Simplified Business Rules Engine.
I'd like to start off by first getting your appetite's wet. I am going to say that this idea includes the following buzz phrases:
Business Rule Engine (duh), Expert System, Business Intelligence and Collective Intelligence.
Ok, now that I amazed you with the buzz phrases, lets continue.
I got this idea, thanks to my dad. My dad LOVES his excel sheet. Oh boy, does he ever. The man has some pretty complex things he needs to do, which I would argue he needs a full-on application to handle them, but he sticks to his excel.
Why does he do that? Well... excel is pretty comfortable. You have your data displayed in front of you and you also have some functions that rely on other cells and they will change accordingly.
At some stage, you begin to see something happening on the page. Some figures are with a red background because they went under a certain number. Some figures show that this guy didnt pay for 45 days and thats more then hes allowed. Some products will be out of stock on so and so dates. And all this on 1 excel sheet.
What just happened? Well, you took regular data and you added some functions to it, took some data from another place, put some conditions that if a number is above or below something then do this....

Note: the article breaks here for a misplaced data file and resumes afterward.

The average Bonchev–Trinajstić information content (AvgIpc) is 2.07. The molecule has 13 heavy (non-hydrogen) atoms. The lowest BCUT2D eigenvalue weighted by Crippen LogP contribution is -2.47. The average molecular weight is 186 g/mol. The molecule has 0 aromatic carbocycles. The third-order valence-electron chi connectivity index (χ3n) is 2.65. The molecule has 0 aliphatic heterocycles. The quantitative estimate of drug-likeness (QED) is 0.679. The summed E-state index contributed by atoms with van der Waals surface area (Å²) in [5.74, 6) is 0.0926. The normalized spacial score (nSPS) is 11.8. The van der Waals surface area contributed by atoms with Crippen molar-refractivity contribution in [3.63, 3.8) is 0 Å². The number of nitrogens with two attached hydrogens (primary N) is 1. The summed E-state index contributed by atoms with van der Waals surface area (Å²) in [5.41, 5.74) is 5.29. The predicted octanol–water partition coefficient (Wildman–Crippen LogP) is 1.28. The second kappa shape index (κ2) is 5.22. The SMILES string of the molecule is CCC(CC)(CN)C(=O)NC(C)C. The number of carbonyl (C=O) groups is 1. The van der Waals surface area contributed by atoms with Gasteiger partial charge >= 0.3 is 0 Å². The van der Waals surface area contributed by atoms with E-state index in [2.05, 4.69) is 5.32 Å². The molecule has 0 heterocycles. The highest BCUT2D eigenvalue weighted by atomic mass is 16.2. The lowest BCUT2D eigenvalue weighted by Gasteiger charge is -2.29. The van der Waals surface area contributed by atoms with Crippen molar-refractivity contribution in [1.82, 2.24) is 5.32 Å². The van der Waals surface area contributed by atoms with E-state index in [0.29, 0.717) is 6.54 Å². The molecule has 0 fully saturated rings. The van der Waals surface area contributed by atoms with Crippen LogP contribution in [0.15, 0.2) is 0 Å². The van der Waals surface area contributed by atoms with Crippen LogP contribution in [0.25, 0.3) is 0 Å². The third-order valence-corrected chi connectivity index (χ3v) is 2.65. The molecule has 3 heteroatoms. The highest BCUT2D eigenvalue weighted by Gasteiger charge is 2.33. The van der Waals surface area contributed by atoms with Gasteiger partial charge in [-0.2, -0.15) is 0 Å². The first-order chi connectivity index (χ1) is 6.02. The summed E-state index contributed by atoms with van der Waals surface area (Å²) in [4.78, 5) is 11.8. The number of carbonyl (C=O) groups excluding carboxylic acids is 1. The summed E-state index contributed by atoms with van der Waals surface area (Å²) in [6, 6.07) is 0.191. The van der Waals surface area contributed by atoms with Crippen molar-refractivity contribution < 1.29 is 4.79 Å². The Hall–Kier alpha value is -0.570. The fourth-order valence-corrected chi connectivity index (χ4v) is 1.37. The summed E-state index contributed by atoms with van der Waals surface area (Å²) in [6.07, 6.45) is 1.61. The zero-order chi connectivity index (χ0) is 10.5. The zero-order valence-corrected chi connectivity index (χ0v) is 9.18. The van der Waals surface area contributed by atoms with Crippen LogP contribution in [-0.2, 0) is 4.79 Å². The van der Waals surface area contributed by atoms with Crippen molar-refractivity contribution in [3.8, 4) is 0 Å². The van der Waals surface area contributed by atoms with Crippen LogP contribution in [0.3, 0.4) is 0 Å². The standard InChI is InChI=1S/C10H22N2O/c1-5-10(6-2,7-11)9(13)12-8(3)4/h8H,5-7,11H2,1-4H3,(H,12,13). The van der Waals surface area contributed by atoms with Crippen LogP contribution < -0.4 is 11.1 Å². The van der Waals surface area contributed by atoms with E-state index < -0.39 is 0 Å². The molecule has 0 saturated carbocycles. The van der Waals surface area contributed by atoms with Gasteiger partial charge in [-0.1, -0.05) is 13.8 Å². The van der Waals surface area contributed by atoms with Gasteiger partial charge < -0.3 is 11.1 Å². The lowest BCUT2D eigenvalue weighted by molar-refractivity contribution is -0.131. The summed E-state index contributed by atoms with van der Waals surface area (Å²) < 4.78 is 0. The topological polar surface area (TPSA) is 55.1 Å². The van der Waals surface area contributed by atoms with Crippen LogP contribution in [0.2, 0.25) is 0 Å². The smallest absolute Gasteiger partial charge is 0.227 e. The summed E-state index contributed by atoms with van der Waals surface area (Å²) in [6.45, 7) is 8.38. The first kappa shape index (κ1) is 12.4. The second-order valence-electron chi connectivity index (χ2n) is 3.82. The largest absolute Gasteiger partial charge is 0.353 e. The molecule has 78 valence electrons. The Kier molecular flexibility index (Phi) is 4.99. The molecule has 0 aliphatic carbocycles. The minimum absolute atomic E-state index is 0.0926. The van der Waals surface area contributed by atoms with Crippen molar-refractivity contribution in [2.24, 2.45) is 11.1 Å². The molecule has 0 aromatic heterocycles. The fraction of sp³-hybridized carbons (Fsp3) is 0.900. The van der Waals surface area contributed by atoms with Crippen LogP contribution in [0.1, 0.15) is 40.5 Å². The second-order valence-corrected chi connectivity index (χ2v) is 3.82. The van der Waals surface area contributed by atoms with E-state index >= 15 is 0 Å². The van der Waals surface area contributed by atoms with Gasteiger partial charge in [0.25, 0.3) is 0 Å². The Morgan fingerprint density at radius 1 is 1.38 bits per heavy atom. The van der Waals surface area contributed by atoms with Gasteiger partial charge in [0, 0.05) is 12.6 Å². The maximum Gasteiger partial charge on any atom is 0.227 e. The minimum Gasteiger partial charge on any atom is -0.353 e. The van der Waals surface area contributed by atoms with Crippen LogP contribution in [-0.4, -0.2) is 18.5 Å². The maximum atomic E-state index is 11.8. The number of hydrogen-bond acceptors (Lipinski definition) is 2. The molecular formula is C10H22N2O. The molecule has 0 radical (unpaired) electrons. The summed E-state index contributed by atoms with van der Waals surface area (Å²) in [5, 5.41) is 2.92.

and in the end, you have a fully functional program (that only my dad can understand) that gives you all the relevant information you need to see whats going on in the business.
Then I was thinking to myself, why don't we have something similar in our database? I mean, sure, we can do exactly the same using selects and views. But why not also have fields or columns that contain inside of them a function and become dynamic?
So I started thinking about making something properly (so that I wont put it on my blog and have people ridicule me) and here is what I have come up with:
- I need to have an engine in the database that can contain both data types and functions.
- The engine needs to cache the results for the functions
- The engine has to generate the results for these functions and store them until they become irrelevant, due to something being changed. Meaning, when something has been changed and changes the result of the function, the engine should erase the result and processes it again at a later time.